Most countries force airlines to collect departure taxes for them. It’s included in the price of a ticket, and the airline remits payment to the government. That’s much more efficient than the old method of passengers queuing to pay departure tax at the airport on the way out of the country.
But what happens if you have to pay departure tax at the airport instead of to the airline in advance?
I haven’t been to the Philippines in a few years, but I recall paying departure tax in Manila and in Cebu in cash before proceeding through security. I was given a paper receipt by the person that I paid, and I had to hand that receipt to a staffer immediately past the booth where I had paid.
This way they can match the receipts to the cash taken in. It doubles the staff cost, but makes it much more difficult for employees to pocket the cash.
It’s a high corruption country, but on the other hand though the Cebu airport has lots of pork.
Airport workers can get creative using their positions to extract cash. If they can’t pocket the security tax, they can blackmail passengers.
- Airport security will apparently drop bullets into passengers’ bags as they go through the screening checkpoint at the Manila airport.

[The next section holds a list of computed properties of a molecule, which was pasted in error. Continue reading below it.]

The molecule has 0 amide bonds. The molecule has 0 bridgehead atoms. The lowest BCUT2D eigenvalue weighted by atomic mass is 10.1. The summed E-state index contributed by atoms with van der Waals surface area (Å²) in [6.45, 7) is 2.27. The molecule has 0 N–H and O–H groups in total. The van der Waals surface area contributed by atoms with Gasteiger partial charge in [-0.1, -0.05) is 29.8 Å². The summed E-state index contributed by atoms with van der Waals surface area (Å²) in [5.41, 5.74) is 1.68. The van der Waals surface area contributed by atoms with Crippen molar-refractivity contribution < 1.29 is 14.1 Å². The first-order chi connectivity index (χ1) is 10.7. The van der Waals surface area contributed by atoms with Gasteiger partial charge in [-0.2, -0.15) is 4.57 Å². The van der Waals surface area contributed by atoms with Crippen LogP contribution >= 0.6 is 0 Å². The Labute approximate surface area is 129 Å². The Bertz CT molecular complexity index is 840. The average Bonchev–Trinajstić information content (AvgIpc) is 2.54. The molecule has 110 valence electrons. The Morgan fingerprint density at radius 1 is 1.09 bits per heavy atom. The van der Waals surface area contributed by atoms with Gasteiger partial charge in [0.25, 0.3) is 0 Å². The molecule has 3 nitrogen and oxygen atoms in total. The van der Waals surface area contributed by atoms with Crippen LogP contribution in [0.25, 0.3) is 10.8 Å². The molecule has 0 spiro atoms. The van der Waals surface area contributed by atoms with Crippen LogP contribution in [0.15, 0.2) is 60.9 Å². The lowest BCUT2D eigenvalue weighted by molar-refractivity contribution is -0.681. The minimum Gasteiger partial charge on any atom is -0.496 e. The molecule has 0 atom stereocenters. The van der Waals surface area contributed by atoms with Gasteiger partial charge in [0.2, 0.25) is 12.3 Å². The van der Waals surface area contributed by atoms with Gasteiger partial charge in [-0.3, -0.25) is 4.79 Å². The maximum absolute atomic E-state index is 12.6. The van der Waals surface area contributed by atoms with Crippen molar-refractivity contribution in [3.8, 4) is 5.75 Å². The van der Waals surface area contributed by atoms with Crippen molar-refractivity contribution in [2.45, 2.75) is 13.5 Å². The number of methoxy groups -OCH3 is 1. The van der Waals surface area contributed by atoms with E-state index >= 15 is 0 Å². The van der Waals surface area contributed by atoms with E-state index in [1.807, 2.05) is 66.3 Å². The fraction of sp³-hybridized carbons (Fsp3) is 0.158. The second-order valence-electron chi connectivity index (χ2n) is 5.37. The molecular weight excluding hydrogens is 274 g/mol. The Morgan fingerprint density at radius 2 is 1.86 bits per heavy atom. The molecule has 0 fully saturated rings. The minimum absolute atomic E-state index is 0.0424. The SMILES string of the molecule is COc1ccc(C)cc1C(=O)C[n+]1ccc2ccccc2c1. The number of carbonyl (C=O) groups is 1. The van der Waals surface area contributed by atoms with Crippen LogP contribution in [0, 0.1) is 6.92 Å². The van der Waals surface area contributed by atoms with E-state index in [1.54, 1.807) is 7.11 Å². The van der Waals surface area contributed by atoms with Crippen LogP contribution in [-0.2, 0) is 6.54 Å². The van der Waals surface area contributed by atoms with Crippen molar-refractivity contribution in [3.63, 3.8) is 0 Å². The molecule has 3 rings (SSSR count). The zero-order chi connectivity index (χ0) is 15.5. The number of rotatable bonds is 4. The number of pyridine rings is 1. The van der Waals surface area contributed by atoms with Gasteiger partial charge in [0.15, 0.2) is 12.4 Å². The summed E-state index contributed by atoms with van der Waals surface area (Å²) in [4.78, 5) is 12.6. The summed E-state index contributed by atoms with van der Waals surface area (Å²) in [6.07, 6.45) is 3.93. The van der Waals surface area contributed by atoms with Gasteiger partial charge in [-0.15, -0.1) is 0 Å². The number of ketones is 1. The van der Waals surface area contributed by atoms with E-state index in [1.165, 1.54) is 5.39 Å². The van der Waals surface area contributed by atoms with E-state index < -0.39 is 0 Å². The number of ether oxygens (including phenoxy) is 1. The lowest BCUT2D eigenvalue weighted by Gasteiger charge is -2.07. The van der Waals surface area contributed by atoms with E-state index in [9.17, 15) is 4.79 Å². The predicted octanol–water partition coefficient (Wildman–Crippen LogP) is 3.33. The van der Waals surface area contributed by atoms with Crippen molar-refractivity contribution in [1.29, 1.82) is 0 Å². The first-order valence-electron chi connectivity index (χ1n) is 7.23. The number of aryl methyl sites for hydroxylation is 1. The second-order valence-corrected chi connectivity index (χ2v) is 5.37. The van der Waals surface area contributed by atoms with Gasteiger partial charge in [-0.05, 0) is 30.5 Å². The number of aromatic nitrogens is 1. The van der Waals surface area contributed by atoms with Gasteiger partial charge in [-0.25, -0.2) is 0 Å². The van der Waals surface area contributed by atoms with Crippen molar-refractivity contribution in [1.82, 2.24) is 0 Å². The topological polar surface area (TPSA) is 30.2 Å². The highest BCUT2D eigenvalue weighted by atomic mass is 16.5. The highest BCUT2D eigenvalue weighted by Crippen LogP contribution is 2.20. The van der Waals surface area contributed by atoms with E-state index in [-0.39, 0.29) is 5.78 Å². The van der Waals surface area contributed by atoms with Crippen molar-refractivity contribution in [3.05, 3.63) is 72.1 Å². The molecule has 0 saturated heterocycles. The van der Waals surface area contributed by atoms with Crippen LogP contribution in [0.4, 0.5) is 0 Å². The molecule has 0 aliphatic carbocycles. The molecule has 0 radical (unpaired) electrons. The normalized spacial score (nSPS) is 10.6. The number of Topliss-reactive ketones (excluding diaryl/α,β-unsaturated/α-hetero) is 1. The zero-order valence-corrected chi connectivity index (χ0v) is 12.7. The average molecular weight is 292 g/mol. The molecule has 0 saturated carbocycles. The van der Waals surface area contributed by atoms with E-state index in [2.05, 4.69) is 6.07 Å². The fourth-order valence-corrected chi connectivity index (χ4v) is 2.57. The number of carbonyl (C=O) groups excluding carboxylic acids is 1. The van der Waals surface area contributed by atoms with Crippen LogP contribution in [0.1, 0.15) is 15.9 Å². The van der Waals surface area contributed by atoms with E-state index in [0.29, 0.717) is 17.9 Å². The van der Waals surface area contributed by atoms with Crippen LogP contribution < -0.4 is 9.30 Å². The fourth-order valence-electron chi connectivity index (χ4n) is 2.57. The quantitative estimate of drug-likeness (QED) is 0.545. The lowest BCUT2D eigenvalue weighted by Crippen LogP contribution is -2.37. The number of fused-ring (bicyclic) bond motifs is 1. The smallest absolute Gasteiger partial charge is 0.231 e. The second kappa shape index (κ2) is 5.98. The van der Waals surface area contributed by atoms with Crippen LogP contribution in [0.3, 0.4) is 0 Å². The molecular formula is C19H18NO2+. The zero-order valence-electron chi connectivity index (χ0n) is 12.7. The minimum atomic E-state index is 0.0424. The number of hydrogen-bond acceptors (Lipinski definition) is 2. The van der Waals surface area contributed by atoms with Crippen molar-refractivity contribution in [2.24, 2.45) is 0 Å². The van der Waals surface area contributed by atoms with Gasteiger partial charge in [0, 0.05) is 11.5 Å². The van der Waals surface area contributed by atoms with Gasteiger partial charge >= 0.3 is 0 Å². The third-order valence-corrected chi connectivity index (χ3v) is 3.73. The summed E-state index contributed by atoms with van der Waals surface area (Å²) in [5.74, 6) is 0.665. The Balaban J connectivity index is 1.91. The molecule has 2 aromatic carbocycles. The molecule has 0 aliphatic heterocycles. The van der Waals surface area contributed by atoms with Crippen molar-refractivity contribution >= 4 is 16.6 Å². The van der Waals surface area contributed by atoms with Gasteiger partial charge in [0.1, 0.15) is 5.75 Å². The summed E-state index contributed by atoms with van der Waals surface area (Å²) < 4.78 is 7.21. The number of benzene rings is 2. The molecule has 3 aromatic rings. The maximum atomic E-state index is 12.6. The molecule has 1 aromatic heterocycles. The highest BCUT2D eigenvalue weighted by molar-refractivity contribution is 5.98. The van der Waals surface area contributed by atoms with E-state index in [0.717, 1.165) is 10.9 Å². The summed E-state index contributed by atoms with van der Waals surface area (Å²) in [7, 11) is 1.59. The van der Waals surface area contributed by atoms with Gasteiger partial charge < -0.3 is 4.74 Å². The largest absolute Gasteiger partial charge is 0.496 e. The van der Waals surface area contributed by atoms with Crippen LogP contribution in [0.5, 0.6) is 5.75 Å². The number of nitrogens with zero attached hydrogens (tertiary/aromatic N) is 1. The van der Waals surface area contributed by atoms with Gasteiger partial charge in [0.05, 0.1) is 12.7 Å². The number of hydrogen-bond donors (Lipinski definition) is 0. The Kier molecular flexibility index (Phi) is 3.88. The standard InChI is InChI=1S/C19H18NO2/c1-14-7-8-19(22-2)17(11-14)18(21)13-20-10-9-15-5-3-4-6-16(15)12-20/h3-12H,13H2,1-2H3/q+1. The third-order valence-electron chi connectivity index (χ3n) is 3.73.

- Passengers then have to pay a ‘fine’ or face charges of illegal possession of ammunition.
“This is becoming an international embarrassment”, said Sherwin Gatchalian, vice-chairman of the tourism committee in the House of Representatives.
Senator Ralph Recto stressed the need for intervention from authorities, adding: “There is no working system that is guarding the guards.”
…The reports have caused outrage, with locals criticising airport authorities. Mr Gatchalian condemned OTS staff, saying they were “not afraid to prey on foreigners”.
…Surveillance at the airport has been stepped up since the complaints began and an investigation has been launched into the personnel accused of involvement.
So who is going to watch the watchers?
Giving power to some people over others gives them the opportunity to extract resources from those they oversee. Corruption can be avoided either through totalitarianism (where the penalties are extreme, at least for those without enough power to be the ones wielding the penalties) or prosperous countries with high degrees of trust and respect for the rule of law.
Of course you need to develop that trust and respect for rights and properties, usually, to reach the higher growth equilibrium. The easier approach is ‘surveillance’ of those charged with enforcement. It’s why I simultaneously favor and am troubled by police body cams.
North Korean dictator Kim Jong Un tours the domestic terminal in Pyongyang
Many years ago when it was common to put quotations in email signatures one that I used to rotate in was from Albert Camus:
…we can foresee a time when…the only people at liberty will be prison guards who will then have to lock up one another. When only one remains, he will be called the ‘Supreme Guard; and that will be the ideal society in which problems of opposition, the headache of all twentieth century governments, will be settled once and for all.
(HT: Roadwarrior Voices)